Heavy Lifting - thoughts and web finds by an economist
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Monday, February 05, 2007

Is this THE future envisioned?

A word of warning from an Auburn professor of Agricultural Economics concerning the future of cellulosic crops:
"It's likely going to be more profitable to grow these types of crops on a vast scale - on 50,000-acre farms with huge machines and very investment intensive operations - nothing like we have now."
He's probably correct, but I wonder if the anti-corporate farming types have thought about this.

I have done some back of the envelope calculations concerning the corn prices and on a 100 acre farm, a corn crop would yield an expected profit of somewhere in the neighborhood of $20,000. That's nothing to sneeze at as a second income but seems unlikely to prove a long-term strategy for smaller farmers. This seems confirmed by this EPA calculation: "An economically viable crop/livestock operation in the Corn Belt would have between 2,000 and 3,000 acres of row crops and between 500 and 600 sows." As the price of corn increases, ceteris paribus, the size of the viable farm might drop a bit.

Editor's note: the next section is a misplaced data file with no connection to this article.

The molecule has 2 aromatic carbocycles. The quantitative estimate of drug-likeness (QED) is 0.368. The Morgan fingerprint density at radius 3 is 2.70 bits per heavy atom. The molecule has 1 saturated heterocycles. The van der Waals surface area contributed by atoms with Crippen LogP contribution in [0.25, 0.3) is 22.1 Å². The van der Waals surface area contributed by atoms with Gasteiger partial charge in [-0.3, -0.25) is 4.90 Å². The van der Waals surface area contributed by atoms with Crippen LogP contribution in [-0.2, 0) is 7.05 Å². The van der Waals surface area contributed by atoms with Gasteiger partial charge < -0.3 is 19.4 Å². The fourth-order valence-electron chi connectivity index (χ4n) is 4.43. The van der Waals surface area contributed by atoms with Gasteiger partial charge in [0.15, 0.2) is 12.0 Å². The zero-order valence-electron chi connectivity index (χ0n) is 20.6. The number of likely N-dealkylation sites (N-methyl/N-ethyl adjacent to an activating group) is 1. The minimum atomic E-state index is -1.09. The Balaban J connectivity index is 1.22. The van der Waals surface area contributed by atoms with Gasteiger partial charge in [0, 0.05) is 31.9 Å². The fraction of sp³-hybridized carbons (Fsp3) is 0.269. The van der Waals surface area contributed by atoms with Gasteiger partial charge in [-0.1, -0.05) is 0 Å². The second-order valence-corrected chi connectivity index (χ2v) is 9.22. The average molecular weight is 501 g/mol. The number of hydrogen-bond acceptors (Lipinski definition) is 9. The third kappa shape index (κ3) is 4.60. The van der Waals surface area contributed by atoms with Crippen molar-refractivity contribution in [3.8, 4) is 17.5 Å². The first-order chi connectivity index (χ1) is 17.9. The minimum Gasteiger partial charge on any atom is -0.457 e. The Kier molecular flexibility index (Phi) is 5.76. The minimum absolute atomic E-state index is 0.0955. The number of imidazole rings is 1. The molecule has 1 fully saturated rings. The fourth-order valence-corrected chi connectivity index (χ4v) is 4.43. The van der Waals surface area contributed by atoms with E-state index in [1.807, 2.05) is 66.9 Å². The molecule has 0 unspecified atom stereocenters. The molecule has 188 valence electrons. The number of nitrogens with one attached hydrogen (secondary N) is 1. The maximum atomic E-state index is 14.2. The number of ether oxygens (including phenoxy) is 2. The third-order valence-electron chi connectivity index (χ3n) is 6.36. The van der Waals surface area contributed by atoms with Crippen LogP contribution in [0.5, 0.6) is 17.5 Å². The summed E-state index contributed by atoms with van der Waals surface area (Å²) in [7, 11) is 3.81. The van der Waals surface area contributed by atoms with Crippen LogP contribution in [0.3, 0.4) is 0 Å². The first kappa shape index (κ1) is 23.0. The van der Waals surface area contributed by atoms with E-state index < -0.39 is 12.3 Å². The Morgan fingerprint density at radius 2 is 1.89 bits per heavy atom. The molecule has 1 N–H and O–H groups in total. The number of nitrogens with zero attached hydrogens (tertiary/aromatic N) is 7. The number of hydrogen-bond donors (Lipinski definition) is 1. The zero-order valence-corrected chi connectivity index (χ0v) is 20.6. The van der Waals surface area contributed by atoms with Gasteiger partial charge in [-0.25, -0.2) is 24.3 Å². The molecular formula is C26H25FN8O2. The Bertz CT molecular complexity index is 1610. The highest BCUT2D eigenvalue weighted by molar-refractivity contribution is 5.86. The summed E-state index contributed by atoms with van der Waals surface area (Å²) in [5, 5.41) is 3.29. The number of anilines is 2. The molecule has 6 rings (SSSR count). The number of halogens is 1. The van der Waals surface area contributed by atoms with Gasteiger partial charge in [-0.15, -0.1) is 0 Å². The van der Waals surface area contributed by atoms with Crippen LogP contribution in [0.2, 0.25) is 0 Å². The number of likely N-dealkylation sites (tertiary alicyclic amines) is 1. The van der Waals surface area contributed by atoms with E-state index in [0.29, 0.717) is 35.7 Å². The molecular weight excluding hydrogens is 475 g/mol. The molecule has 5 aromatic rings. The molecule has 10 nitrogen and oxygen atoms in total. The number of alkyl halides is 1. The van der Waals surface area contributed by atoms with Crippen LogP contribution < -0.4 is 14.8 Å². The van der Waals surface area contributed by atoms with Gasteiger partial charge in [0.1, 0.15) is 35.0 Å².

A 50,000 acre farm is approximately 78 square miles. Arlington, the 50th most populous city in the country, is 95 square miles, Boston city proper is 48.4 square miles, Washington D.C. is 61.4 square miles, and Cleveland city proper is 77.6 square miles (Figures from the 2000 census more here)

That puts things in some perspective. While there are vasts areas of the country that are empty, and such farms would undoubtedly be located in such areas, farms that are the size of some of our most populous cities is a bit mind-boggling.

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